Orthoptera: Gryllidae, Gryllus assimilis
Adult field crickets about 1/2 to 1 – inch long and can be several colors including brown or black. They are active at night and are attracted to lights. Their diet is considered Omnivorous which means they eat almost anything available. These crickets prefer to live outdoors but if weather is unfavorable for them they will move indoors through broken foundations, cracked windows, ill fitting pipes, etc.
Crickets, or “True Crickets” are related to grasshoppers but more closely related to bush crickets because they have slightly flattened bodies and long antennae. Male crickets are the only ones that chirp. They have ridges on their wings that they rub together that act like a comb and file to form an instrument. Their left fore wing contains 50-300 teeth that are raised and angled. This wing is rubbed against the upper hind edge of the right fore wing, or scraper. There are two types of songs that the male cricket produces. The calling song attracts females and repels other males and is very loud. The courting song is used when the female is near and is a very quiet song. Once courted, the mating process begins and the female lays her eggs usually during the late summer to early fall.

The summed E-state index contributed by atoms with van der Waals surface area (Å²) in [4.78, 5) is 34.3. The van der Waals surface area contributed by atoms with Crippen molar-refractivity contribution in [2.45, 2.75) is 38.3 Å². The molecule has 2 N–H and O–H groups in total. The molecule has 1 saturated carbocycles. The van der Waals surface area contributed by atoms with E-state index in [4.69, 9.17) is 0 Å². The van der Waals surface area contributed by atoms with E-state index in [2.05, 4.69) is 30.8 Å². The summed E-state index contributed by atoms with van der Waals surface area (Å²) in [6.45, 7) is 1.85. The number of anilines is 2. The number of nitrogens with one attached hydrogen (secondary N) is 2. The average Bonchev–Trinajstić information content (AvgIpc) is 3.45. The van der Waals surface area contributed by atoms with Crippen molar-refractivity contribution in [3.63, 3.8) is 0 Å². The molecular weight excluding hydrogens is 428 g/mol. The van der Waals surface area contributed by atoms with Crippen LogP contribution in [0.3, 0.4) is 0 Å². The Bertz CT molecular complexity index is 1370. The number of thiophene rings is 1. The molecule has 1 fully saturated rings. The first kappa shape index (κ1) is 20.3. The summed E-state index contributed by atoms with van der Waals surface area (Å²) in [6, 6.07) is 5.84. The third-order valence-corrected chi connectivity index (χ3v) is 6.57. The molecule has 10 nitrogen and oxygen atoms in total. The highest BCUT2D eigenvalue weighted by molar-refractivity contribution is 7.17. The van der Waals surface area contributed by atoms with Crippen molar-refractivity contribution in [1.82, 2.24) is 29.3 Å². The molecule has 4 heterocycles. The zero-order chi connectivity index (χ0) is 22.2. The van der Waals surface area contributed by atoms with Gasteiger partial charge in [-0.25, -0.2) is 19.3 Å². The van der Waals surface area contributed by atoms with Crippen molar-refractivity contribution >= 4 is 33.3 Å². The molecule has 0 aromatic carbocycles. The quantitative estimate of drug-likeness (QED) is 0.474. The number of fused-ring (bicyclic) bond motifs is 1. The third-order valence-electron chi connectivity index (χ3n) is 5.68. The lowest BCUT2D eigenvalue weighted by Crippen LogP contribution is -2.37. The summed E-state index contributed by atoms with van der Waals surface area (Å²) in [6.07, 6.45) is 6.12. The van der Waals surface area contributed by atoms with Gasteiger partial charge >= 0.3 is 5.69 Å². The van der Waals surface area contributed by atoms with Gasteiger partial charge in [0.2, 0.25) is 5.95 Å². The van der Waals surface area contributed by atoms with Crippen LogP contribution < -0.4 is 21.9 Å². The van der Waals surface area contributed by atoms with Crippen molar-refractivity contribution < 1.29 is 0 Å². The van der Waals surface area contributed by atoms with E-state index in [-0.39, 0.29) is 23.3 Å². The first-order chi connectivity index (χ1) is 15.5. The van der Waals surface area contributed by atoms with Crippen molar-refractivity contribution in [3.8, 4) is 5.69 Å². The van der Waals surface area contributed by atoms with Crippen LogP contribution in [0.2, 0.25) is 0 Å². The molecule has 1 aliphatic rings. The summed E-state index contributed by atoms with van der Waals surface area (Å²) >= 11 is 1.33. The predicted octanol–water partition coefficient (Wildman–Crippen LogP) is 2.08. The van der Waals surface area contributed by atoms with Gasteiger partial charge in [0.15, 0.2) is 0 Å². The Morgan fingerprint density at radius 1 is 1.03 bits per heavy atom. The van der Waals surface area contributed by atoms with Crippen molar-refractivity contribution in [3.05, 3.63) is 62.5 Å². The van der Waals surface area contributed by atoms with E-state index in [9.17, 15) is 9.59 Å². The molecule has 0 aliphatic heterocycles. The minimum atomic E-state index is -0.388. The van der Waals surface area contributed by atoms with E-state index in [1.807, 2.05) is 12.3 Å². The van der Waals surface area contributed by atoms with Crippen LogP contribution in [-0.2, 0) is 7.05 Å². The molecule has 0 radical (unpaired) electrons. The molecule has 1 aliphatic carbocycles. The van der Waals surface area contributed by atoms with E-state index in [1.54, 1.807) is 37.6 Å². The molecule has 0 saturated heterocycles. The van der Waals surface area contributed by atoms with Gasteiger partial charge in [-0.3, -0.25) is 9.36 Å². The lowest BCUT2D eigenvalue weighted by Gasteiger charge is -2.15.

There are 900 different species of the cricket. They are nocturnal insects and again many times confused with grasshoppers. They feed on organic material like decaying plants, fungi and seedling plants.